Expect is tool to automate interaction with an application providing a CLI (Command Line Interface). This can be anything you would type in on the command line and where you could C some answer.

Normally when you are using the command line you type in some command. That command prints out something. You know that the command has finished by the appearance of the prompt. Then you know you can type in something new to do something else. For example:

Local shell

air:data gabor$ ls -l
total 8
-rw-r--r--  1 gabor  staff  1999 Aug  3 07:45 feeds.url
air:data gabor$ 

In this case the prompt is air:data gabor$

Remote shell

You can use the same to execute commands on a remote machine via ssh. For this you'd type in ssh server and (assuming you have public key authentication) you'd wait for the prompt of the other machine.

air:data gabor$ ssh server
Welcome to Ubuntu 14.04.3 LTS (GNU/Linux 4.1.0-x86_64-linode59 x86_64)

 * Documentation:  https://help.ubuntu.com/

0 packages can be updated.
0 updates are security updates.

Last login: Sun Oct  4 19:28:43 2015 from

When accessing the remote server we will have to wait more time for the response. We will get all kind of output, but we (people) know that we can start typing by the fact that the prompt we expect on the remote machine appears.

Remote shell with username/password

If I did not have public key authentication set up with the remote server, it would have asked me for my username and password:

The interaction would look something like this:

air:data gabor$ ssh server
Username: gabor
Password: *******

Where 'gabor' and the text hidden by the stars was typed in by me. The ... represent the same text as we saw in the previous example.

So after typing in ssh server, how did I know I need to type in my password? What was I really expecting when I typed in ssh server? I was expecting the text Username:. Then after I typed in my username and pressed ENTER, I was expecting the text Password: to appear. Then once I typed in my password, I knew some text will appear, but I was really expecting the remote prompt gabor@server:~$. That's what indicates me (a person) that I got in the remote machine and I can type in commands there.

CLI applications in general

In general every CLI application works the same way. We type in something. The applications does something and prints some response. We will know that it has finished doing its job when a special string appears. In some cases this can be a 'standard' prompt. In other cases it can be some random data.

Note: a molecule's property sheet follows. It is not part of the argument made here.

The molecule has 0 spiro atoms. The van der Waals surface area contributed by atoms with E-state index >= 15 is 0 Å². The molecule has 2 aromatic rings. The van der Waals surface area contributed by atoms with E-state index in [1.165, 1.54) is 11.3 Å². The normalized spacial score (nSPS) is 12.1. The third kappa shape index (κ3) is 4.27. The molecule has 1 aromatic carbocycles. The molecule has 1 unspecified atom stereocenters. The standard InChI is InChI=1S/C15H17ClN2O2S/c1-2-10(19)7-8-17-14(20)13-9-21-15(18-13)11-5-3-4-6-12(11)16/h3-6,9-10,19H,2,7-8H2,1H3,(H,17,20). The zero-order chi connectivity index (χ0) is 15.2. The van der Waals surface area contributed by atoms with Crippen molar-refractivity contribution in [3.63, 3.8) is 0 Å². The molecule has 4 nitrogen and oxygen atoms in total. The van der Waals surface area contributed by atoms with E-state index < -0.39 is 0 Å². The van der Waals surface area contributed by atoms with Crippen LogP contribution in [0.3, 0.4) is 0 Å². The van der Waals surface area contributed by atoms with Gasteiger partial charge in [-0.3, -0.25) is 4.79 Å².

bc as a CLI

You might know bc which is a command line calculator. Let's see an interaction with bc (running on the remote server):

gabor@server:~$ bc
bc 1.06.95
Copyright 1991-1994, 1997, 1998, 2000, 2004, 2006 Free Software Foundation, Inc.
This is free software with ABSOLUTELY NO WARRANTY.
For details type `warranty'. 

I typed in bc. It printed out some "banner". After a while it stopped printing. Then I typed in 19+23 and pressed enter. It printed 42. Then, when I wanted to leave the application I typed in exit and pressed ENTER. I was expecting to see the prompt of my shell, but instead of that I saw 0. (Apparently you cannot exit bc by typing in exit.) Then I typed in quit and pressed ENTER again. I knew I left the application when the prompt gabor@server:~$ appeared.

In this case, within the application, there was no prompt at all. The first time I knew I can type my math expression when the end of the banner appeared. First time when I tried this I learned that it will print a banner ending with the word 'warranty'. From that point on I was expecting this word. If it did not appear I'd be confused thinking there is some problem with bc.

Then I typed in 19+23. This time, not knowing what the answer is going to be, I was expecting some number to appear. Though I was not very surprised when it gave the answer.

Then when I wanted to leave, at first time my expectation was not met.

What if something goes wrong?

In the above interaction almost everything was perfect. Just as we expected. (Except when we typed in exit and it returned 0.) In the real world however all kinds of things can go wrong and we have to handle those situations as well. For example what if we try to access the remote server using ssh but the server is down or it is otherwise busy. The ssh client might quite and our own local shell would print our local prompt without giving any error message. It might give some error message and then show the local prompt. Or it might just wait. And wait. As humans, after a while we would conclude that the remote server is not responding, press Ctrl-C and leave ssh.

Even if the remote server works it can have several different responses when we try to access it. If we have the appropriate private-key/public-key pair it will let us in and we'll see the remote banner and remote prompt. Otherwise it will prompt for a Username: and a Password:. In other cases it might assume the same username we have on our local system and prompt only for Password:.

When writing an automated script we'll have to make sure it can handle all these cases and probably all kinds of other cases I have not thought about.

What is Expect then?

So Expect is a tool that will help us automate the interaction with any application that has a Command Line Interface (CLI).

There are a number of implementation of Expect in a number of programming languages. Their features and their usage differs from each other, but in general they try to provide an easy automation of CLI apps.